Humanity and nature are not separate: We must see them as one to fix the climate crisis

phys.org | 7/24/2019 | Staff
ajoy26 (Posted by) Level 3
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From transport and housing to food production and fashion, our civilisation is driving climate and ecological breakdown.

It's no coincidence that almost every single sector of industry is contributing to the planet's downfall, either. A deeper issue underlies each one's part in the malaise enveloping the planet's ecosystems—and its origins date back to long before the industrial revolution. To truly bring ourselves into harmony with the natural world, we must return to seeing humanity as part of it.

Story - Separation - Humans - Nature - Culture

Though a varied and complex story, the widespread separation of humans from nature in Western culture can be traced to a few key historical developments, starting with the rise of Judeo-Christian values 2000 years ago. Prior to this point, belief systems with multiple gods and earth spirits, such as paganism, dominated. They generally considered the sacred to be found throughout nature, and humanity as thoroughly enmeshed within it.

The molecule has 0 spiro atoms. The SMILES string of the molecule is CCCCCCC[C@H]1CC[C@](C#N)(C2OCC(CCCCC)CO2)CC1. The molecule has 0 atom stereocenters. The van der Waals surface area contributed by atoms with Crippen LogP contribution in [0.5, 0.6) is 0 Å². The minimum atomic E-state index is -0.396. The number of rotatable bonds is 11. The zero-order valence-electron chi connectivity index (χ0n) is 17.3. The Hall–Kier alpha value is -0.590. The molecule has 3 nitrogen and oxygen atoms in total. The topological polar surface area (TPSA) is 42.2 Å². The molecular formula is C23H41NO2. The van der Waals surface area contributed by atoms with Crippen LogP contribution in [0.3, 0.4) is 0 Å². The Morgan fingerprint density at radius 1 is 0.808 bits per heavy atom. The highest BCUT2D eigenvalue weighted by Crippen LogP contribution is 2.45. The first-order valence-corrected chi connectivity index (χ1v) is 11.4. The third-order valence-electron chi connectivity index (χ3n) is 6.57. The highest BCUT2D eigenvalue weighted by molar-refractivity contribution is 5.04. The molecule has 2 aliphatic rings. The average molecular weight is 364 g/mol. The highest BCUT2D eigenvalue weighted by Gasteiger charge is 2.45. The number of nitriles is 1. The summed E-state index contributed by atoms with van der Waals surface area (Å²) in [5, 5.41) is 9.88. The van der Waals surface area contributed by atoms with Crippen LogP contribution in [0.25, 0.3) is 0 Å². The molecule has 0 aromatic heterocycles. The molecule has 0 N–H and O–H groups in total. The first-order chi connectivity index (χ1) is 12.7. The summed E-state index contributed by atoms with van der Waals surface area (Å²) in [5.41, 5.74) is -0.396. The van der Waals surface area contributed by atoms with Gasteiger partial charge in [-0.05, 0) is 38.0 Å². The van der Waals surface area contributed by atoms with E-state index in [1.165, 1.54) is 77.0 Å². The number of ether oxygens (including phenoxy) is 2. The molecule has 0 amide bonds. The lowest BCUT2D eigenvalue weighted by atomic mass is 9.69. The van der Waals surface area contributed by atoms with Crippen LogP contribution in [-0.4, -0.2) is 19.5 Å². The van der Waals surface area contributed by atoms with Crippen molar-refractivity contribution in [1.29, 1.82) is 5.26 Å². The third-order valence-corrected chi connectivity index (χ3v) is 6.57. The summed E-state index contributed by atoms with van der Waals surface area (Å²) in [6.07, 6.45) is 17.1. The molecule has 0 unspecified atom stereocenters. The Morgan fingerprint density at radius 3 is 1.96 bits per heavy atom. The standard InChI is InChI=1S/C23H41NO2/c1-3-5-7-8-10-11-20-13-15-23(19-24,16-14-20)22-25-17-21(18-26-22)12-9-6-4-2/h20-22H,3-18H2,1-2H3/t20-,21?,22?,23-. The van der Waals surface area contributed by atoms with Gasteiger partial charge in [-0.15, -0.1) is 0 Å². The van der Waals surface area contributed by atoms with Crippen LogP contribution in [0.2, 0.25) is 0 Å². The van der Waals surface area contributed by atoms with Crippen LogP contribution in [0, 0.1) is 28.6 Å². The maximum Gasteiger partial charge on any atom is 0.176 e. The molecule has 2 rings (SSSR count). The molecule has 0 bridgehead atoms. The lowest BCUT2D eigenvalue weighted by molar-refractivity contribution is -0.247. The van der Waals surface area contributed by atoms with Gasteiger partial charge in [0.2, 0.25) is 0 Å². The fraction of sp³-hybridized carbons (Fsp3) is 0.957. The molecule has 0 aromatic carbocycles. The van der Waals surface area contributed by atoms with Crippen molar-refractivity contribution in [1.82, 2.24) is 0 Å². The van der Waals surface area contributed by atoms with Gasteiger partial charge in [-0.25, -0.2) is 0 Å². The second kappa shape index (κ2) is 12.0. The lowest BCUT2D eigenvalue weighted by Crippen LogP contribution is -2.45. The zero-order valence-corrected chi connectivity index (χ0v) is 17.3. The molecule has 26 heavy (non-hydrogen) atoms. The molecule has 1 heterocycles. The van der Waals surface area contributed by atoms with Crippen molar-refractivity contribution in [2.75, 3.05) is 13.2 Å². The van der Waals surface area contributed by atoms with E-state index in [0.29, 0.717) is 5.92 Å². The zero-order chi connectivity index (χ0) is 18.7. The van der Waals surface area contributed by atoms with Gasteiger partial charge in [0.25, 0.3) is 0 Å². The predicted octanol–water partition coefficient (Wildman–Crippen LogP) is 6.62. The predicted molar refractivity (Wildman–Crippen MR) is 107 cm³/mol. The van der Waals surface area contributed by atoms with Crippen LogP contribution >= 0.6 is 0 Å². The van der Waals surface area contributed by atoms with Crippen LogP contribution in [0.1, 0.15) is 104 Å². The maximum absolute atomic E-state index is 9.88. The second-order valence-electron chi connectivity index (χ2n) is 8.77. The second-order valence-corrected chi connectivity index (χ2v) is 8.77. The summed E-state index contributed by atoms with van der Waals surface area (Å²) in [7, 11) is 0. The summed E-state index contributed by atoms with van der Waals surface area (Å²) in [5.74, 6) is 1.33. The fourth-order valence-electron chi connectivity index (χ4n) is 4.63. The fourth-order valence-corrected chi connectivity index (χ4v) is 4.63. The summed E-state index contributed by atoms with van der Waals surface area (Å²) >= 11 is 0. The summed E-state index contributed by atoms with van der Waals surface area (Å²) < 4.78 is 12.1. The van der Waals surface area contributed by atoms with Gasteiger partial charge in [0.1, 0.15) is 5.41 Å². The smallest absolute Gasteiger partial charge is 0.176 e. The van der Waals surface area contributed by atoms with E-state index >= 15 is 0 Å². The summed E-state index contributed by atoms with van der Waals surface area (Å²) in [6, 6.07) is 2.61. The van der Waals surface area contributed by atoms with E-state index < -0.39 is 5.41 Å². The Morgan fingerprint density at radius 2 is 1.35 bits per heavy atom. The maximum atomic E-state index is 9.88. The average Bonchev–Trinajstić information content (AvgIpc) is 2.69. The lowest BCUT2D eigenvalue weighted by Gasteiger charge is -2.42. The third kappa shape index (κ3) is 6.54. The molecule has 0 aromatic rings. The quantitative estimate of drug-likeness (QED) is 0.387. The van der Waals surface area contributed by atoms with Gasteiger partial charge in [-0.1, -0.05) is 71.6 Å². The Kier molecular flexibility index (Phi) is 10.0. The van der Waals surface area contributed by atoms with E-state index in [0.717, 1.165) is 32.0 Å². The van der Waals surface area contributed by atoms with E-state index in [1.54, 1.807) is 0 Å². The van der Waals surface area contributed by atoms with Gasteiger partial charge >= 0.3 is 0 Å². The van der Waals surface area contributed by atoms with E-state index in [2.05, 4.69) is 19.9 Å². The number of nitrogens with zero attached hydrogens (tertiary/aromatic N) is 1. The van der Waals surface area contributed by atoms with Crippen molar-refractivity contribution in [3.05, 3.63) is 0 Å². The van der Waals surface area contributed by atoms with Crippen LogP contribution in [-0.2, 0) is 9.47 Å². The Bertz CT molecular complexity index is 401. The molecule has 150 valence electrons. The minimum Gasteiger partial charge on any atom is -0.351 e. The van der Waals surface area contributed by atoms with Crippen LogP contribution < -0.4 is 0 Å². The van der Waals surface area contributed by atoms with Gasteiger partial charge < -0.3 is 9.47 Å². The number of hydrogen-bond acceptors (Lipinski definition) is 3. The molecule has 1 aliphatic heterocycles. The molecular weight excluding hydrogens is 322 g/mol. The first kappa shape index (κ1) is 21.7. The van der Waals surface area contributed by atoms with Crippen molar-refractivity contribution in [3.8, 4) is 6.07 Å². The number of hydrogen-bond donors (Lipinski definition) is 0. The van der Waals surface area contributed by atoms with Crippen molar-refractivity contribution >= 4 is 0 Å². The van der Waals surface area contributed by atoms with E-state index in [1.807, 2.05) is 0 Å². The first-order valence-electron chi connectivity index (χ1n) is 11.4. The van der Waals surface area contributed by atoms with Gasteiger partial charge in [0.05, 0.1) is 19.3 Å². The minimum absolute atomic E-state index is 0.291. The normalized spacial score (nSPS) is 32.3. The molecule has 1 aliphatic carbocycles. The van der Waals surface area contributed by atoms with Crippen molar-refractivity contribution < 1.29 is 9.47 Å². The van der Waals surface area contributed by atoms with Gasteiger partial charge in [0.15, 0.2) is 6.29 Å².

When Judaism and Christianity rose to become the dominant religious force in Western society, their sole god—as well as sacredness and salvation—were repositioned outside of nature. The Old Testament taught that God made humans in his own image and gave them dominion over the Earth.

Lynn - White - Values - Foundations - Anthropocentrism

As historian Lynn White famously argued, such values laid the foundations of modern anthropocentrism, a system of beliefs that frames humans as separate from and superior to the nonhuman world. Indeed, those who hold literal beliefs in the Bible tend to express significantly more concerns over how environmental degradation affects humans than animals.

In the early 17th century, French father of modern philosophy René Descartes framed the world as essentially split between the realm of mind and that of inert matter. As the only rational beings, Descartes saw humans as wholly separate from and superior to nature and nonhuman animals, who were considered mere mindless machines to be mastered and exploited at will. Descartes'...
(Excerpt) Read more at: phys.org
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